Change Management Strategy: Changing the Way We Change

The life sciences industry is evolving: the 2016 landscape looks nothing like 15 years ago. Change is inevitable and constant. It will be even more rapid in the 21st century.

For example, no longer is it enough to increase the sales force to ensure better sales. No longer is it enough to increase the average number of calls per rep to boost revenue. Optimal KPI frameworks are totally different than they used to be. The industry faces tremendous evolution.

Considering this environment, companies must ensure their people are prepared to keep pace with rapid innovation. But how can this be achieved? And aren’t Big Pharma companies doing this already? To a certain extent, they are. Change management has been on Big Pharma’s agenda: every project plan and every program seems to have “Change Management” as part of its framework.  But most of them don’t do it the right way. For many of their projects, change management is just a concept that looks good on paper, but there is no thoroughly detailed and defined change management approach. Or there isn’t a great deal of effort put forth on ensuring optimal adoption at all levels of the company.

So what should be done to guarantee your change management process is a success? A simple approach can be used to establish a change management strategy, as detailed in the graphic below and described in the rest of the column that follows:changinggraphic.jpg

Each step has its own importance and should be part of the change management strategy:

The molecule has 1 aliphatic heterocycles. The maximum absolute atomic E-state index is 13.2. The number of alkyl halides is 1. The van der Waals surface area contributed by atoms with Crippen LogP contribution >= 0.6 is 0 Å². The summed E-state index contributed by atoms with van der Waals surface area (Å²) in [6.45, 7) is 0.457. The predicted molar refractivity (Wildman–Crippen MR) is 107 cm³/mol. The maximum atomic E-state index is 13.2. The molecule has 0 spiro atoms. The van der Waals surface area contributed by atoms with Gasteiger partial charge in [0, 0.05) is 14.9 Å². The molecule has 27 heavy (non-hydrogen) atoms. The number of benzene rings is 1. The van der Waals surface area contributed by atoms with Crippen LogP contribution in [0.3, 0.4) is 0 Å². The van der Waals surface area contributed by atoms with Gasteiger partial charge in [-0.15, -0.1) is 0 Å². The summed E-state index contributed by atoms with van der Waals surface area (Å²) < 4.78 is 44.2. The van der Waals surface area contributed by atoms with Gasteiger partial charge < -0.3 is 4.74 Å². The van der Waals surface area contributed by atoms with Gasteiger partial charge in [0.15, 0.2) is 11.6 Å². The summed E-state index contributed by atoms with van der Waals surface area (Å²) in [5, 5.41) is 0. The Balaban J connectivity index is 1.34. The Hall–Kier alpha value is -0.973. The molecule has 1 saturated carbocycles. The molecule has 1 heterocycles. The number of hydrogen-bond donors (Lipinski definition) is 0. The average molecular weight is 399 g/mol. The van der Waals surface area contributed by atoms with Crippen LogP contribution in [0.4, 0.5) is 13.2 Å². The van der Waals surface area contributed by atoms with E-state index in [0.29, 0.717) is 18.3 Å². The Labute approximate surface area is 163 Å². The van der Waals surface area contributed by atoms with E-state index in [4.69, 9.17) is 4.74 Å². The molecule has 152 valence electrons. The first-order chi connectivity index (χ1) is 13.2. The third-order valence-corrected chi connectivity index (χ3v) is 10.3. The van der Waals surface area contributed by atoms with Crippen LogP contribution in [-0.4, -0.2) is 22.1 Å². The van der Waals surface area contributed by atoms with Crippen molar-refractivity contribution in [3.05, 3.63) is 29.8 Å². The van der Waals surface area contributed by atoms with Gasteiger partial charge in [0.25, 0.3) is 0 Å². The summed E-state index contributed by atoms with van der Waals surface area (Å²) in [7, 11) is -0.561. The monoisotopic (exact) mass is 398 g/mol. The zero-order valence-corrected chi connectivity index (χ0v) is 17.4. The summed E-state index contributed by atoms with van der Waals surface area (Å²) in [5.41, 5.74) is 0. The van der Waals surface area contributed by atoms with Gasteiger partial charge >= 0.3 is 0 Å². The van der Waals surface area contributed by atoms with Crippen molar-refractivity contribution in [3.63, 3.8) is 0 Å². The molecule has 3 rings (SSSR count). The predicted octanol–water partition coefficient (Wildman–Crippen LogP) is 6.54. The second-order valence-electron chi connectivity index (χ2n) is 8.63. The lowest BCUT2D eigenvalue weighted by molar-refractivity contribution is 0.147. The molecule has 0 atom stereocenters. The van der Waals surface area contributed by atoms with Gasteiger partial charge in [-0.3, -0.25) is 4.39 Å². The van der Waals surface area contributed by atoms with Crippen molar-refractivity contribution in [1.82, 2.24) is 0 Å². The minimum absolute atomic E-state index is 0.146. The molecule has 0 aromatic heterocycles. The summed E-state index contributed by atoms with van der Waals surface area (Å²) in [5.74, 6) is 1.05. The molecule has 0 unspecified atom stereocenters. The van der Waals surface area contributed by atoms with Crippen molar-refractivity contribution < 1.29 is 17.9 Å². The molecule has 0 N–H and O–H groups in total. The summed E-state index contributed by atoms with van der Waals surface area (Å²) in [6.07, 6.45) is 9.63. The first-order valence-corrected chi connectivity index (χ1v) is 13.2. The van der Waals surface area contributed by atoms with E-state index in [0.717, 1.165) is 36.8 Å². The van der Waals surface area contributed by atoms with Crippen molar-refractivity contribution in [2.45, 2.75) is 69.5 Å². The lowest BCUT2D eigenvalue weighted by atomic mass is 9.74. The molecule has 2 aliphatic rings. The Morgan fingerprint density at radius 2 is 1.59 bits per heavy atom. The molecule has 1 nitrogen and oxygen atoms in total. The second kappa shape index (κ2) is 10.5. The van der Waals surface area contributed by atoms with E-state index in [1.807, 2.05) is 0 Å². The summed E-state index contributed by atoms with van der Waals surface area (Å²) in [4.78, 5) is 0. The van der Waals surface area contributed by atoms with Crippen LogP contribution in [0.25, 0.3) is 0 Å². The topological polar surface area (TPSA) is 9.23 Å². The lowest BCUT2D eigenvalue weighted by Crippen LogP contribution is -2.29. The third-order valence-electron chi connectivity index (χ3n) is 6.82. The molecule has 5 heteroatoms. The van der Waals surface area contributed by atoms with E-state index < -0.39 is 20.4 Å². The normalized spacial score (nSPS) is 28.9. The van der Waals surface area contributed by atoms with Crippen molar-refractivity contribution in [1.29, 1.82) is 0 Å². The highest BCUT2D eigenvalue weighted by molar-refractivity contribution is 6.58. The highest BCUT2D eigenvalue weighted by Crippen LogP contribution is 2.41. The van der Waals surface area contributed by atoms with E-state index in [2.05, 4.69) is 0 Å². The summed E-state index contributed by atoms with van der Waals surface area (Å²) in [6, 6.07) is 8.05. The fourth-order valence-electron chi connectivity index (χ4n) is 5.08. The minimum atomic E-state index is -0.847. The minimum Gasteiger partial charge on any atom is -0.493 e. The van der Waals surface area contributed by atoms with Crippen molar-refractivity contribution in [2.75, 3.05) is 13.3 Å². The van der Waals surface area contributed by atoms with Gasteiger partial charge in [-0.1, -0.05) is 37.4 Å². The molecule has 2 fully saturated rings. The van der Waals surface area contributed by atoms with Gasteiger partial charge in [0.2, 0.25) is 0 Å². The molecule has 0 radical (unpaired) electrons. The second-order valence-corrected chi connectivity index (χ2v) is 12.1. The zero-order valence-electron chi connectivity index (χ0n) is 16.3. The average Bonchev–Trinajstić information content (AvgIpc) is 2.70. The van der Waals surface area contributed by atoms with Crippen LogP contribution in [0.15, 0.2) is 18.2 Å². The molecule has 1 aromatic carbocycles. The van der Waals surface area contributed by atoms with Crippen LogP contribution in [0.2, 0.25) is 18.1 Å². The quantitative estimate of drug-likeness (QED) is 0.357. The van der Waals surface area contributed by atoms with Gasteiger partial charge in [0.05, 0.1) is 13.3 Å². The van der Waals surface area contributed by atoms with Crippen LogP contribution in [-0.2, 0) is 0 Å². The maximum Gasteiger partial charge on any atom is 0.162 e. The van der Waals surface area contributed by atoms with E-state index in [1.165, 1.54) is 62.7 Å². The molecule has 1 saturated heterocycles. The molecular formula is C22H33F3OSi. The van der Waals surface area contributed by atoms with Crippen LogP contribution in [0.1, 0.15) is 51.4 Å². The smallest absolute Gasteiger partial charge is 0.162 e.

• Gaps Identification: Clearly identify where your company should be in the future and the gaps to reach that vision.
  • Expected Behavior: Clearly inform people of what their expected behavior should be going forward. This requires both creating and improving those behaviors, as well as communicating them.
  • Change Manager Role: Create a change manager role in the project. They should be able to report directly to the project manager.
  • Top Management Advocacy: Top/Upper management should advocate for the program.
  • KPI’s from Ignition: At the onset, define clear KPIs and metrics to measure success throughout every step of the strategy/process.
  • Best Practices Sharing: Once the strategy is in place, it’s important to encourage best practices sharing among your project team members (open feedback/critique) to guarantee the strategy is constantly improved.
  • Focus on People: Be mindful of differences, unique work cultures, and idiosyncratic work flows.

In addition, depending on the size of your company, programs might cover a large geographical area. Focusing on people, therefore, means taking into account cultural differences and other related concerns that should be considered within the context of your change management strategy and company. A change management strategy must be palatable to different cultures and considerate of other languages. What works perfectly in one country might be terrible in another. You must have a keen understanding of specific regional needs.

But that doesn’t mean one plan per region or country is necessary. A global approach is the way to go, but you must balance that demand while considering regional work streams and idiosyncrasies. Communication and training are just some examples. When necessary, the global approach should have specific local ties and relevance.